“So, like, what do you eat?”

When I was trying to decide how I wanted to get healthy, the food involved with each plan I considered was crucial to me.  I know that sounds obvious.  Duh, I want to eat.  Of course I’m going to consider what kind of food I can and can’t have.  As I was doing research on different plans, I began to realize just how emotionally attached to food we are as a culture.  We already know that our celebrations are linked to food–birthday cake, Thanksgiving turkey, Christmas cookies, and the like–but it’s not just that.  I found myself completely disregarding diet plans because of what they would force me to eliminate–and I don’t mean food.  I realized that with my young son, I had dreams of him and our relationship that revolved around food.  Pancakes on Saturday morning.  Homemade ice cream during summer break.  Christmas cookies for Santa.  Homemade brownies after school.

Now, I wasn’t planning on treats like this every day, but I realized how important these dreams were for me when I found myself frozen in my decision because I wanted to be able to have these experiences with my family guilt-free.  No offense to anyone out there, but making Santa gluten-free cookies just doesn’t seem like it would be the same.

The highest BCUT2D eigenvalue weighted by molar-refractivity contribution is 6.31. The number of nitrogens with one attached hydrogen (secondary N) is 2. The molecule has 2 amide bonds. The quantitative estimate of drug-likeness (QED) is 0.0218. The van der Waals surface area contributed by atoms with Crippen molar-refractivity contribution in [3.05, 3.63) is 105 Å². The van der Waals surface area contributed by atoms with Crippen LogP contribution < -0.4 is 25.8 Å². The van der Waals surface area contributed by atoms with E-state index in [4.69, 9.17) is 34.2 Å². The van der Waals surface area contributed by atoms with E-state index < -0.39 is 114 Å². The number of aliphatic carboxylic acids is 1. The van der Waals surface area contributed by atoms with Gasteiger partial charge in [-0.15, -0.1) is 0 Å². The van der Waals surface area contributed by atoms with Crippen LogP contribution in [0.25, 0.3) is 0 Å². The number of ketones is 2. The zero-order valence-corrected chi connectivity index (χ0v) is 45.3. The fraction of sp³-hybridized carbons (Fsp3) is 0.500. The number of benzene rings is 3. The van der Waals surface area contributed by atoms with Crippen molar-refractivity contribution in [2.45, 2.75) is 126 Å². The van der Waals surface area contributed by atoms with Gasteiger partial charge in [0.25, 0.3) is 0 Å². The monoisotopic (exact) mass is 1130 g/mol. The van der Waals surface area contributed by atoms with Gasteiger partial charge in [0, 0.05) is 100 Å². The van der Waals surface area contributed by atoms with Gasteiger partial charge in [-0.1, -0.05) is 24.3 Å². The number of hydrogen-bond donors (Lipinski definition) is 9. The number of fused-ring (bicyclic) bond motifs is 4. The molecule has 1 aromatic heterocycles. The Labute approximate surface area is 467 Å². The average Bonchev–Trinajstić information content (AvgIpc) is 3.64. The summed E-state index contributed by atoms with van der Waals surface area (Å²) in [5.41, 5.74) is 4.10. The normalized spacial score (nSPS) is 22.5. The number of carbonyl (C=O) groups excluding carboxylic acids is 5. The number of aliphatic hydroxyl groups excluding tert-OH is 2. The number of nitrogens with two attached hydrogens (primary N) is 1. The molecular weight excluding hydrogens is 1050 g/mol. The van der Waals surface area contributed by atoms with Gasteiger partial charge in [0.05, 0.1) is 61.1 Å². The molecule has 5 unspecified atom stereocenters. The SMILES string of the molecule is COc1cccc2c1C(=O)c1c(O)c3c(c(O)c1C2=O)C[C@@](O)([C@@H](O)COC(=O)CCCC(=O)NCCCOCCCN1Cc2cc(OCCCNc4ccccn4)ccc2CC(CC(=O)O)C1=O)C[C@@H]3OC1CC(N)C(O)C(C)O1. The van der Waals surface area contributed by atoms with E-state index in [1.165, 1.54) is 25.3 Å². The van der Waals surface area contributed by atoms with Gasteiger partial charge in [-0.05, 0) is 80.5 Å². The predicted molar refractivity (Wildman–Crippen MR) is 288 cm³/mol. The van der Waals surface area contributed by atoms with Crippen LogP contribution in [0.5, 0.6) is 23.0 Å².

This was a big part of why I chose 21 Day Fix for my healthy lifestyle.  I wanted something that I could do long term–not a diet, but a lifestyle.  Something that allows carbs every day and cheat meals every once in a while.  Something that allows you to build in treats without guilt and without feeling like you have to penalize yourself for having that treat.  Something that taught me about nutrition; not just eating less and losing weight, but really focusing on nourishment and wellness.

Recently, I’ve had several people talk to me about 21 Day Fix and nutrition, and I realized that people are under a false impression of how I actually eat.  I’m pretty sure some people think I eat only veggies and completely avoid pizza.  FALSE.  Some people seem to think that I must be starving myself and am hungry all the time.  FALSE.  Okay, I am hungry a lot, but I run a lot, too, people!  And, guess what: I EAT WHEN I’M HUNGRY.  I don’t just suffer in silence in the hopes that the scale will move downward.  I eat something nutritious and drink some water.  And sometimes I go to the drive-thru and get a sweet tea or chicken nuggets.  Or both.  I’m a woman with needs, okay?


Getting healthy isn’t about finding a diet you can follow for a specified time period until you hit your goal.  It’s not about finding a magic pill or secret sauce or special supplement or whatever else is out there in the weight loss world.  It’s about changing your habits.  It’s about working hard.  It’s about eating food that nourishes you, not just filling your belly.  It’s about being active every day. It’s about drinking more water than soda.  It’s about making small changes every day that slowly but surely add up to make you healthier tomorrow than you are today.

I eat food.  I eat real food.  I eat good food.  I eat when I’m hungry.  I just eat for my goals now.  I eat to feel energized.  I eat to keep my depression at bay.  I eat to thrive during my work hours. I eat to keep up with my little man.  I eat to feel good, inside and out.

Are you nourishing your body, or just filling it?  It’s never too late to make a change.  Start today!

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